TORONTO—Work to rebuild Ontario's Liberals gets underway in earnest this year after their decimation at the ballot box last spring, but the party may wait until after the fall federal election to chose a permanent new leader.
Interim leader John Fraser said the party will move forward on two key fronts in the coming months—setting rules for a leadership race to choose a successor to former premier Kathleen Wynne and tackling millions in debt accumulated during the 2018 campaign that saw the Liberals turfed from a 15-year stretch in government.
But a new leader may not be in place for as long as 18 months, Fraser noted, with the party considering the impact of the federal vote that is likely to draw on resources from the provincial level.
Work to renew the Liberals, who lost official party status in the legislature after winning just seven seats in the June 7 election, nonetheless will be underway throughout 2019, he stressed.
“The voters sent us a message," Fraser remarked. "We heard that message and that we're going to work hard to re-earn their trust.”
The Liberals held a convention in September to review the election results and party leadership travelled the province in the fall to meet with members and riding associations—work that will continue this year, Fraser said.
An annual general meeting will be held in June, where details for a leadership race likely will be finalized, he said.
“There are a number of people inside and outside of caucus who are thinking about [running for leader],” Fraser noted.
“That's a good thing.”
The federal vote—set for Oct. 21—could complicate the timing of the provincial leadership campaign as key volunteers needed for fundraising, voter outreach, and other efforts likely will shift their efforts to the national stage as Prime Minister Justin Trudeau and his federal Liberals seek re-election.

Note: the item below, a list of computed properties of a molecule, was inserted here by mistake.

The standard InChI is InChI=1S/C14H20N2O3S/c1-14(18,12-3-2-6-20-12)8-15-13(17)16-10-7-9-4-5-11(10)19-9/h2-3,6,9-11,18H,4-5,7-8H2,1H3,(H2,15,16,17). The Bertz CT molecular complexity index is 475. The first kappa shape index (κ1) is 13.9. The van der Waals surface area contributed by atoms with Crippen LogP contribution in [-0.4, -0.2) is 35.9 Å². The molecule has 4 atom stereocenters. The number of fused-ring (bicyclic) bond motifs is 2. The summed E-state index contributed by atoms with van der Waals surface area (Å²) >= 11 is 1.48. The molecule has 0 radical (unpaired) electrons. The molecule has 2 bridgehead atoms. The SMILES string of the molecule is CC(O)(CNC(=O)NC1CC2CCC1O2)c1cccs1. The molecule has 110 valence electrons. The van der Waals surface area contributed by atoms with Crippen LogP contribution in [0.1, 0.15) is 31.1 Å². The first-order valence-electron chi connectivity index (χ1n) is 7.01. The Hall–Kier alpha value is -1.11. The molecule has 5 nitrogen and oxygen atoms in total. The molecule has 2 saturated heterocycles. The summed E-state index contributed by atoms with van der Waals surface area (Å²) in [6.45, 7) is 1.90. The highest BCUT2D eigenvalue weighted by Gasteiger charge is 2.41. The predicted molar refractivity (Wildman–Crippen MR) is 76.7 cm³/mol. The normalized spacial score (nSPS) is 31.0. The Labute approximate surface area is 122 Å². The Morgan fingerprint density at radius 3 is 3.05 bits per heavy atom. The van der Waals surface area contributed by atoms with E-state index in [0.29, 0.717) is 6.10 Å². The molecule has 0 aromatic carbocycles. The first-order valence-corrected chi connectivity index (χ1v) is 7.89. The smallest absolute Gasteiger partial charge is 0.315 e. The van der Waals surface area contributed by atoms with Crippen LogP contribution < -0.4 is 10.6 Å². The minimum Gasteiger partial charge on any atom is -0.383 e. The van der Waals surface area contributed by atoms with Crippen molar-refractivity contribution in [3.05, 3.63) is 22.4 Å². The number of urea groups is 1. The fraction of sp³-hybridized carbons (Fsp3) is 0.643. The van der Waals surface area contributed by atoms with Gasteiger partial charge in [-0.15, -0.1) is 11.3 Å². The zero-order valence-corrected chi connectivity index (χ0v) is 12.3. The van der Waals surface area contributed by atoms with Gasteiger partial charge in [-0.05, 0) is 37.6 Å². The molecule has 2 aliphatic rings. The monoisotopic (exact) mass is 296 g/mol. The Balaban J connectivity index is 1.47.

Ontario Liberal Party president Brian Johns said a decision about whether to hold the leadership race before or after the federal election hasn't yet been made.
Former Liberal cabinet minister Steven Del Duca, who was not re-elected last June, is considering a run for the leadership and said having the contest overlap with the federal vote wouldn't be ideal.
“It makes the most sense for us to not be in a world where we are directly competing for attention and resources,” he reasoned.
“It makes the most sense for a leadership convention to occur no earlier than 2020.”
Christo Aivalis, a postdoctoral fellow in history at the University of Toronto, said he expects the leadership race to focus on the party's identity.
He noted Wynne moved the Liberals to the left of the political spectrum—away from more traditional centrist territory.
“This is going to be a difficult time," Aivalis conceded. ”They have to look at their vision in terms of policy and in terms of leader selection. . . .
“The party is so small right now, there is a chance a charismatic candidate could emerge from either wing of the party and assert their vision.”
Aivalis expects a wide-open field of candidates, adding there is no heir-apparent for the job.
Addressing the party's debt will be another challenge. According to filings with Elections Ontario, the Liberals took on $10 million of debt for the spring election, with $9.3 million of that amount yet to be paid off.
Pauline Beange, a political science and public policy professor at the University of Toronto, said the Liberals face the daunting prospect of trying to fundraise to pay off a large debt without a permanent leader.
Typically, having an identifiable face at the helm helps bring in money, she noted.
“Paying off debts from the past election is like paying vet bills for your dead pet,” Beange added.
“It's all about regret and there's not much motivation there.”
While the situation looks grim for the Liberals right now, Beange said the party could bounce back in time to be competitive for the next provincial vote in 2022, pointing to the federal Liberals jumping from third place to power as an example of a rebuilding success story.
The road to a renewed party, however, will be tough, she conceded.
“It's hard enough getting volunteers for a successful, active party," Beange said. "Never mind keeping volunteers even vaguely interested for an election that's three-and-a-half years away with no leader in sight.”